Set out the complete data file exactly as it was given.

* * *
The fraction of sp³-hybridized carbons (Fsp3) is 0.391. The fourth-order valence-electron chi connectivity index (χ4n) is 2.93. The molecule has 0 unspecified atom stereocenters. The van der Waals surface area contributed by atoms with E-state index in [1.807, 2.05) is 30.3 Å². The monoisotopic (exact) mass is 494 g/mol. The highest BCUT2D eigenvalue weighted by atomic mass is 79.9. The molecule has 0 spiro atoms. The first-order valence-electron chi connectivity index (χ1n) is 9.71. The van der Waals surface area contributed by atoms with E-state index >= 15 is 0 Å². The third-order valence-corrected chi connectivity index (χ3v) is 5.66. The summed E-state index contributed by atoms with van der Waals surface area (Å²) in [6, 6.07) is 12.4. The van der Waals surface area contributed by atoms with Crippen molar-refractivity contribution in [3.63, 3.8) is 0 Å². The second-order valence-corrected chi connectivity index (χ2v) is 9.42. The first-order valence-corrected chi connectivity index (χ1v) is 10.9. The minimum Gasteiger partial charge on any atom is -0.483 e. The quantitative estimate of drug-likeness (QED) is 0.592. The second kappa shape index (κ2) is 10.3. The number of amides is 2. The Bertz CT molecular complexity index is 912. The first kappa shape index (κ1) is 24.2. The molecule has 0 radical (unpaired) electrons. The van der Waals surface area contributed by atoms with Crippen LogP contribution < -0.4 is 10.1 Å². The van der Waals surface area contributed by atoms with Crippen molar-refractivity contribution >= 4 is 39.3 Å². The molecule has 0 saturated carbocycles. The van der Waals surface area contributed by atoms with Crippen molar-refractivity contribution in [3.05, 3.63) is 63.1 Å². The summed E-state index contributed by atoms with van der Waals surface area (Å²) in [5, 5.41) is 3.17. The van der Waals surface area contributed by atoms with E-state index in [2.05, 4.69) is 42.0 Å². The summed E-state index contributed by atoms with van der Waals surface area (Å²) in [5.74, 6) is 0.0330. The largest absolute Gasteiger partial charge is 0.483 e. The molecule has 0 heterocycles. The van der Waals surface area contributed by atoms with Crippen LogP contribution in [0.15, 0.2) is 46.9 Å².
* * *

The fraction of sp³-hybridized carbons (Fsp3) is 0.391. The fourth-order valence-electron chi connectivity index (χ4n) is 2.93. The molecule has 0 unspecified atom stereocenters. The van der Waals surface area contributed by atoms with E-state index in [1.807, 2.05) is 30.3 Å². The monoisotopic (exact) mass is 494 g/mol. The highest BCUT2D eigenvalue weighted by atomic mass is 79.9. The molecule has 0 spiro atoms. The first-order valence-electron chi connectivity index (χ1n) is 9.71. The van der Waals surface area contributed by atoms with E-state index >= 15 is 0 Å². The third-order valence-corrected chi connectivity index (χ3v) is 5.66. The summed E-state index contributed by atoms with van der Waals surface area (Å²) in [6, 6.07) is 12.4. The van der Waals surface area contributed by atoms with Crippen molar-refractivity contribution in [3.63, 3.8) is 0 Å². The second-order valence-corrected chi connectivity index (χ2v) is 9.42. The first-order valence-corrected chi connectivity index (χ1v) is 10.9. The minimum Gasteiger partial charge on any atom is -0.483 e. The quantitative estimate of drug-likeness (QED) is 0.592. The second kappa shape index (κ2) is 10.3. The number of amides is 2. The Bertz CT molecular complexity index is 912. The first kappa shape index (κ1) is 24.2. The molecule has 0 radical (unpaired) electrons. The van der Waals surface area contributed by atoms with Crippen LogP contribution < -0.4 is 10.1 Å². The van der Waals surface area contributed by atoms with Crippen molar-refractivity contribution >= 4 is 39.3 Å². The molecule has 0 saturated carbocycles. The van der Waals surface area contributed by atoms with Crippen molar-refractivity contribution in [3.05, 3.63) is 63.1 Å². The summed E-state index contributed by atoms with van der Waals surface area (Å²) in [5, 5.41) is 3.17. The van der Waals surface area contributed by atoms with E-state index in [2.05, 4.69) is 42.0 Å². The summed E-state index contributed by atoms with van der Waals surface area (Å²) in [5.74, 6) is 0.0330. The largest absolute Gasteiger partial charge is 0.483 e. The molecule has 0 heterocycles. The van der Waals surface area contributed by atoms with Crippen LogP contribution in [0.15, 0.2) is 46.9 Å².